What are Calcifications?
When calcifications are allowed to build up in the joints and tendons in the body, the painful inflammation can be treated by both traditional and alternative methods. When excess calcium deposits are able to build up in the body, they are known as calcifications. They can be found in a number of places, including the arteries, the breasts, kidneys, in the form of kidney stones, muscles, lymph nodes, and in the joints. Most causes of calcifications in soft tissues are due to damage from infection, injury, autoimmune disorders, loss of blood flow, aging, and tumors. These deposits are mostly benign, except for when they take the form of certain types of cancer or atherosclerosis (clogged arteries in heart disease). Calcifications in tendons and joints could cause pain and limited movement, due to the inflammation. The calcium crystals can also erode cartilage.
Calcium builds up in areas where there are damaged cells. Normal amounts of calcium consumption do not cause this buildup to occur. However, it is the overuse of supplements, such as vitamin D, which increase the absorption of calcium into the blood. It is this overuse which may cause high amounts of calcium in the blood (hypercalcemia). In time, this can lead to calcifications in the body.1
Synovial fluid and cartilage in the joints have calcium. This is normal, but when it crystallizes, those shards can damage the surface of the joint and allow enzymes to break the cartilage down. This is common in patients who are having knee surgery for osteoarthritis. The rotator cuff of the shoulder can also have calcifications. This is called calcific tendinitis. Injury or overuse of the shoulder may or may not be involved; however, it occurs when there is some cellular change or tissue damage. Inflammation causes pain and decreased range of motion. It becomes more difficult for patients to engage their shoulder in regular range-of-motion when the movements cause pain.2 Patients may complain of the shoulder snapping, catching, or being stiff and weak. Lying on the shoulder, or raising the arm high, can cause more pain.3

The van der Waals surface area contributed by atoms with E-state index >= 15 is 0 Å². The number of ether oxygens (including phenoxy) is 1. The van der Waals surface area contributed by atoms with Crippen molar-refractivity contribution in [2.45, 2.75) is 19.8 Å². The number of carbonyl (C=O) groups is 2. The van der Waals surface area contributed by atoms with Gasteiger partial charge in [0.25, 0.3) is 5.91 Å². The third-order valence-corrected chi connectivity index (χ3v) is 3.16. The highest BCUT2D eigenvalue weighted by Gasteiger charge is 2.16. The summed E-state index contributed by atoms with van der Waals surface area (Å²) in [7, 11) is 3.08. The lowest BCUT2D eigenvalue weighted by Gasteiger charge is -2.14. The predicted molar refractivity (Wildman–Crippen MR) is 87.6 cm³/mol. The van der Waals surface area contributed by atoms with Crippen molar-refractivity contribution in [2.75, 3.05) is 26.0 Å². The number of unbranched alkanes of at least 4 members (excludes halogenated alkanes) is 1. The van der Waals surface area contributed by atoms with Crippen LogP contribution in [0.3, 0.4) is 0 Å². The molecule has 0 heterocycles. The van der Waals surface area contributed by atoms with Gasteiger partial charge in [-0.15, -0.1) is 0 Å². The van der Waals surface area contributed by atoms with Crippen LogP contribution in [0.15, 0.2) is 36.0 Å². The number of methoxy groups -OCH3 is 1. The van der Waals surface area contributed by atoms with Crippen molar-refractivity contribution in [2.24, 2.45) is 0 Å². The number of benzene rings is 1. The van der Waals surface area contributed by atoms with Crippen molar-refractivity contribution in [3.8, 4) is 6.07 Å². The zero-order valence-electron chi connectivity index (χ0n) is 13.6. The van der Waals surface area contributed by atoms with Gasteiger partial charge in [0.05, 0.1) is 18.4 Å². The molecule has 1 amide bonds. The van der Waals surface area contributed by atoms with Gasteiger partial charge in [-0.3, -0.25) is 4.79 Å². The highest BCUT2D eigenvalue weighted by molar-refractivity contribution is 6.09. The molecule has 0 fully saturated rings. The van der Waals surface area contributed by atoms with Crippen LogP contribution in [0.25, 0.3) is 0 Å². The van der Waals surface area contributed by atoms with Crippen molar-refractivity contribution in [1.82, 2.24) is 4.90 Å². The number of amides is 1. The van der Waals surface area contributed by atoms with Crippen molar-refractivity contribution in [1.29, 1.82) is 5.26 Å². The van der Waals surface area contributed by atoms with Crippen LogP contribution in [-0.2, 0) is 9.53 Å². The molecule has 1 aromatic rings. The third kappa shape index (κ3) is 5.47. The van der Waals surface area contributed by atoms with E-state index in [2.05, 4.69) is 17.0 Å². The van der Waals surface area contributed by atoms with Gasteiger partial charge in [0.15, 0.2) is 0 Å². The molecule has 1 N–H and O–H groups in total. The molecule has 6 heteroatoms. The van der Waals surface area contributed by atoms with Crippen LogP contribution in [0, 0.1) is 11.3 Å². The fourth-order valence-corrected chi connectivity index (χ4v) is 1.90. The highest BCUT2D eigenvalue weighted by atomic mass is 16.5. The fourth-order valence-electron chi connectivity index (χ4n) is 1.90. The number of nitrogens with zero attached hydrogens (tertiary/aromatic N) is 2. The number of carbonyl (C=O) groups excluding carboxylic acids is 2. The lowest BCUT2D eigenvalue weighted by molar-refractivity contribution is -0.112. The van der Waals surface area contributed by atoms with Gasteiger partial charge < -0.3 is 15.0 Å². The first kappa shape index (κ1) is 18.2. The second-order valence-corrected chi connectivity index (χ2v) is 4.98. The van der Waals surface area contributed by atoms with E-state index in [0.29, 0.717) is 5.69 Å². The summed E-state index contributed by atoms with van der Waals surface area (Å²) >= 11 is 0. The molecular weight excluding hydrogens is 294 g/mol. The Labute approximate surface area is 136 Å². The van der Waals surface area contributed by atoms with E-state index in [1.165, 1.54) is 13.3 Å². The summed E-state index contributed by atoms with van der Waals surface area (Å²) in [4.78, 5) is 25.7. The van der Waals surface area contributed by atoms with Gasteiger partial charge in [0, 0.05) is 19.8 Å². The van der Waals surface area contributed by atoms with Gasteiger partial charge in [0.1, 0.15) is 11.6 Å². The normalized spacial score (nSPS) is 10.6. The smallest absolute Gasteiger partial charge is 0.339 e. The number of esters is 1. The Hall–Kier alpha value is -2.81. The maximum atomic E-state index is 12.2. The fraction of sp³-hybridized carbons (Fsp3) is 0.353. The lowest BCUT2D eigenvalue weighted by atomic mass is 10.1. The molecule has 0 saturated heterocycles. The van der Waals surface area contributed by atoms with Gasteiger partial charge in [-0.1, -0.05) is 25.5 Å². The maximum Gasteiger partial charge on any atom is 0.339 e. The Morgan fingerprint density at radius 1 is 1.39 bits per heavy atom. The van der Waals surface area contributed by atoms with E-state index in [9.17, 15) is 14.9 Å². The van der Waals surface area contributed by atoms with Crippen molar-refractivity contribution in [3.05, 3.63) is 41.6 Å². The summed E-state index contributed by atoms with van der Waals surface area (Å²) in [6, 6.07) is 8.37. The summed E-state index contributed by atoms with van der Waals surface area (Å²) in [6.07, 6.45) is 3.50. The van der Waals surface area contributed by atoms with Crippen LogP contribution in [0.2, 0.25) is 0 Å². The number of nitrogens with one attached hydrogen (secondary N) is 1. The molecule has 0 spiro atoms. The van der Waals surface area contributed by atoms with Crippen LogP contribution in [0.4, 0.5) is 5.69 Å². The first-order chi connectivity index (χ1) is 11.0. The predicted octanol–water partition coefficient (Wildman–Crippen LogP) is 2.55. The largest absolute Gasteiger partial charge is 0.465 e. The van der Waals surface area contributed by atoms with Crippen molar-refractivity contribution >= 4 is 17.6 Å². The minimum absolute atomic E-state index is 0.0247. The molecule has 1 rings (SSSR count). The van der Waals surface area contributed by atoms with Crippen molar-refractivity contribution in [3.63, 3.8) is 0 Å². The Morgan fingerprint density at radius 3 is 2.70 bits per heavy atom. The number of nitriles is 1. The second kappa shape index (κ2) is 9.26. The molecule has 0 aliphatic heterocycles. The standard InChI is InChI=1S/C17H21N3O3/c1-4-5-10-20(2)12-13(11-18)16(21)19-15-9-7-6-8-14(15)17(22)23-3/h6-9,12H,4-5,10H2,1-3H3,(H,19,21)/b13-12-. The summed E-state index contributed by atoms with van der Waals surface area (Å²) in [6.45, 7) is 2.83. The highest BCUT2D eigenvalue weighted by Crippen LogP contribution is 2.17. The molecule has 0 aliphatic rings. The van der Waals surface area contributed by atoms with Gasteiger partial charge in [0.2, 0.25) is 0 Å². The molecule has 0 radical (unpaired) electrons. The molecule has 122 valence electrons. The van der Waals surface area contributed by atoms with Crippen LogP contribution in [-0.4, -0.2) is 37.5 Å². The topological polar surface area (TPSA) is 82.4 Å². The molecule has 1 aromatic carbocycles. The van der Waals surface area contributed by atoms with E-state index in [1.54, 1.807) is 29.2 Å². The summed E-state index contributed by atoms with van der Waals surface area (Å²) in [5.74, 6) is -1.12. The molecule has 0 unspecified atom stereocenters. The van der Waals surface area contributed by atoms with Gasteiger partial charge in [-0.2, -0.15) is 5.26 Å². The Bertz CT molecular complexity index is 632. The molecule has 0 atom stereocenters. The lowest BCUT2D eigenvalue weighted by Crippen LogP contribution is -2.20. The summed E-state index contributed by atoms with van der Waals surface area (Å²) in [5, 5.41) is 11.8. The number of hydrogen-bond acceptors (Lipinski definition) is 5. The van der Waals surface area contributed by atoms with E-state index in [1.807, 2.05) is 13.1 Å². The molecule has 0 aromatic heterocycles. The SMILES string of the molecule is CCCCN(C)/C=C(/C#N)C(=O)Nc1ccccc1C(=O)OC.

Typical treatments for calcific tendinitis include methods like the use of moist heat, the application of ice, professionally directed physical therapy, and the patient’s consumption of anti-inflammatory medications in order to begin to relieve the area. At times, surgery will be recommended to directly break up and remove the tendon deposits. Invasive surgery should generally be avoided unless it has been deemed officially necessary by a medical professional.4
There is controversy over whether or not calcium dietary restrictions should be imposed upon the patient when calcium buildups are present. This would include having the patient avoid milk, nuts, some vegetables, and calcium-fortified foods. Patients would be on this restricted diet for 3 months, to see if pain improves as a result of these dietary eliminations. Extracorporeal shockwave therapy, which uses directed soundwaves, has been found to have some success. Analgesics, NSAIDs, and corticosteroid injections have limited and temporary results. Surgery, while effective, has its own set of associated risks and side effects, and arthroscopic and open shoulder surgeries are considered to be difficult operations.5
Gentle exercises can be helpful for patients who suffer from the effects of acute calcification. Acupuncture can also be beneficial for some patients. There are natural anti-inflammatory substances that patients may try, such as fish oil, bromelain, quercetin, Omega 3 fatty acids, turmeric, glucosamine-chondroitin, ginger, and others. Avoidance of known allergens and processed foods, as well as eating a healthy diet, can all contribute to helping minimize the chance of calcification. Patients who are unsure of potential allergens might wish to be tested.6
Sometimes calcium deposits will resolve after a time period of 1-4 weeks on their own. When the calcium deposits are being absorbed (the acute phase), the patients experience pain. The calcific deposit at that point has a consistency to it which could be described as “toothpaste-like”. Safe treatment during the acute state of calcific tendinitis can come from chiropractors. Using a sling and icing would be recommended for home care, in-between visits to the professional.
Chiropractic care treatments for this particular condition should not include ART (Active Release Technique), the Graston Technique, or friction massage if the area is tender (in the acute phase). While these tools are used in the treatment of other conditions, they should not be employed until the patient’s condition allows for their use. Eventually, in the chronic phase, these techniques may become an appropriate aspect of treatment. The chronic phase of the disorder is when there is tenderness which is localized at the anterior portion of the shoulder, the patient experiences pain when sleeping on that side of the body, and there is a feeling of what could be described as “catching” during active elevation of the shoulder.7
Find out more information regarding treating the rotator cuff.